round table event on growth and innovation, supported by law firm Freeths, discussed the challenges that innovative and disruptive businesses face in securing funding.

Innovative Midlands companies still feel they must head out of the region to seek the financial backing they need to achieve their bigger ambitions.

Although there was a consensus that there was plenty of funding around – although less agreement on how start-ups and disruptors can access it – it is not as easy to access from the Midlands.

Cliff Dennett, head of commercial at Innovation Birmingham, believes “there’s plenty of money around looking for interesting things particularly cleantech, medtech” but said it usually requires companies looking for funding to head to London or the Isle of Man.

“The capital is there for the right kind of idea, it just needs to be more regionally-based,” he said. “Experienced angel investors tend to invest in companies that they can drive to once every month, once every three months.

“Despite the global online crowdcube model and all that kind of thing, actually, where the real action happens is still people getting in a car to go to a board meeting every three months. And therefore we need more regional tech sector investors.”

Conigital director Don Dhaliwal, whose company is working on several mobility-as-a-service projects, has found their own funding roadmap has quickly taken them outside of the region.

“From what we’ve seen, especially if you’re a Dtech (design and technology) or AI company, West Midlands is still quite risk adverse to invest in those type of organisations,” he said.

“As much as we are a Birmingham-based startup, the funders here just don’t have the bandwidth to take on Dtech/AI companies.

“We’re having to go to London and we’re getting interest from China from US, Australia, but not in the Midlands.”

Nigel Gardner, partner at Freeths, agreed there is “still plenty of funding around” but one ongoing hurdle for smaller businesses is a lack of understanding of the process.

He said: “One of the challenges for ‘Fred in the shed’ or the SME, of course, is that funders are often quite sophisticated about what they want out of the funding transaction – and the person who needs the money is less sophisticated about what’s going on in that conversation. That is a huge challenge.”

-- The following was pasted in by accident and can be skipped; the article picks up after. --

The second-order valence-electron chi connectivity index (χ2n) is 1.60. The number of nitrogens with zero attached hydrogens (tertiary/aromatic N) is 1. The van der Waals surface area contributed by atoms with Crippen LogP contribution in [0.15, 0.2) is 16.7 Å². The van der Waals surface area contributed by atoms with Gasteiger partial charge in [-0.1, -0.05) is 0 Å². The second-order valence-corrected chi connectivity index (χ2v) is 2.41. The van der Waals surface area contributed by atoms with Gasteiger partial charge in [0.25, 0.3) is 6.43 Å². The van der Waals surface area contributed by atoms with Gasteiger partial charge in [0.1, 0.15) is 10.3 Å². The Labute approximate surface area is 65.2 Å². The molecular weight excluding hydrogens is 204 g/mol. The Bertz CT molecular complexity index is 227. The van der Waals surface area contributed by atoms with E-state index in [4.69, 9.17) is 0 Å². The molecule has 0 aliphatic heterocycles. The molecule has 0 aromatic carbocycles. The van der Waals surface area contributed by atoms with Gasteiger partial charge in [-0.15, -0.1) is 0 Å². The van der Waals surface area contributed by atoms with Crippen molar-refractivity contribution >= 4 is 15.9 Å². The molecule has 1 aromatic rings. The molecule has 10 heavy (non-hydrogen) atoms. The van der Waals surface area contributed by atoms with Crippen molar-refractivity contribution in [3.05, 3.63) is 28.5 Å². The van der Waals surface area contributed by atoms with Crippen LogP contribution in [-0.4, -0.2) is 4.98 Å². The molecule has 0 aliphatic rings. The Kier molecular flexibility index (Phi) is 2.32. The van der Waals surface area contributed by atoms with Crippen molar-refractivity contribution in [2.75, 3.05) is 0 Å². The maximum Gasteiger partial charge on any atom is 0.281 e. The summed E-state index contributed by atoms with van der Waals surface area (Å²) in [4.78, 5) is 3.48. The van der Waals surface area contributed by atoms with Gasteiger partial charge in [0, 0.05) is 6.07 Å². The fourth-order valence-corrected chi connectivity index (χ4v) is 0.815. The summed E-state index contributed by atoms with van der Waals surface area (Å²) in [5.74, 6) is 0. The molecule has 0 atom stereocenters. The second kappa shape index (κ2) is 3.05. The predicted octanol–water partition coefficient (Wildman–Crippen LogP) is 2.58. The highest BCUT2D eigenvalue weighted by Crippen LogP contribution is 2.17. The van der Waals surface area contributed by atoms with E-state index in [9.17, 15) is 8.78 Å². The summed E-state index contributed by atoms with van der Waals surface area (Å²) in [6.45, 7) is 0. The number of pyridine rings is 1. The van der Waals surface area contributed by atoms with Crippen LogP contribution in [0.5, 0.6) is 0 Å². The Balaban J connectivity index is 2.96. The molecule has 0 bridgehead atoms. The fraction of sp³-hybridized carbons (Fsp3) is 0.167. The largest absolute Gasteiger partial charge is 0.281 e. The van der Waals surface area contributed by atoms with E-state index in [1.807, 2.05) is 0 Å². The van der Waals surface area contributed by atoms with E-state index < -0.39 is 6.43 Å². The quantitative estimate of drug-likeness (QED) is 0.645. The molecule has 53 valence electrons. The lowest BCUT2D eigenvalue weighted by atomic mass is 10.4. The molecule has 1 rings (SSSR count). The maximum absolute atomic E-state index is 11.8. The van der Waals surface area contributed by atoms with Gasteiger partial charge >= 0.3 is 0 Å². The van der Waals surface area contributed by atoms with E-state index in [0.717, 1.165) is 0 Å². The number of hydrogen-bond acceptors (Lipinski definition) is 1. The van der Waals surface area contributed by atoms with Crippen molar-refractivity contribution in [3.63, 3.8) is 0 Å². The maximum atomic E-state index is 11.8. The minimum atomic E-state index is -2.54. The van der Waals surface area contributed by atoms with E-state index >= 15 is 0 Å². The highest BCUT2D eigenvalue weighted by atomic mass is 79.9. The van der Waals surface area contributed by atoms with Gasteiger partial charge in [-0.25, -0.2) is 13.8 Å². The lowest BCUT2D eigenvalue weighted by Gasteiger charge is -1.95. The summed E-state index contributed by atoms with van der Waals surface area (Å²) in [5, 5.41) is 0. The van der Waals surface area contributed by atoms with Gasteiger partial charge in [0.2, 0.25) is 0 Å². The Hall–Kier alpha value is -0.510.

The West Midlands Growth Company is at the heart of efforts to make the region a more attractive place for companies and funders to do business.

Gavin Perry, who is its business development manager for innovation, is upbeat about the region’s performance and developing reputation for technology businesses.

He said: “We’re creating a new Birmingham Tech Week, we’re seeing new clusters of tech businesses that are starting in Birmingham itself, it’s starting to change, and we’re at the very start of that revolution where businesses are actually saying ‘we’re doing this, we want to be innovative, we want to be that business that’s going to be changing the world or changing certain moments’.

“So even though there are those barriers, we can see there are things happening within the city and the region.”

Dennett acknowledged that funding in the regions is “one of those problems that a lot of people are trying to work at”.

He highlighted the success of Skyscanner, the Edinburgh-based company that was bought by Chinese group Ctrip, resulted in windfalls for a large number of its staff.

“Suddenly there are over 100 potential brand new, high net worth individuals. Importantly they are tech savvy and have been through that growth, have that experience, who will go out and the whole digital tech scene in Edinburgh will lift.

“That’s all we need to do with digital tech – and I appreciate innovation happens everywhere – we only actually need one of those and the whole landscape looks dramatically different. Now they are hard, there are only about 350 unicorns in the world.

“But for a city this size, you only need to do it once and then the whole landscape changes. It’s the Nokia moment for Helsinki, the Microsoft moment for Seattle, the Acorn moment for Cambridge.”


Originally posted in The Business Desk:

Yiannis Maos

Yiannis Maos

Yiannis Maos is the Founder of Birmingham Tech Week. He has over 15 years of experience in Tech and was previously UK Chair of the Customer Experience Professionals Association (CXPA) and Head of Marketing at Rant & Rave.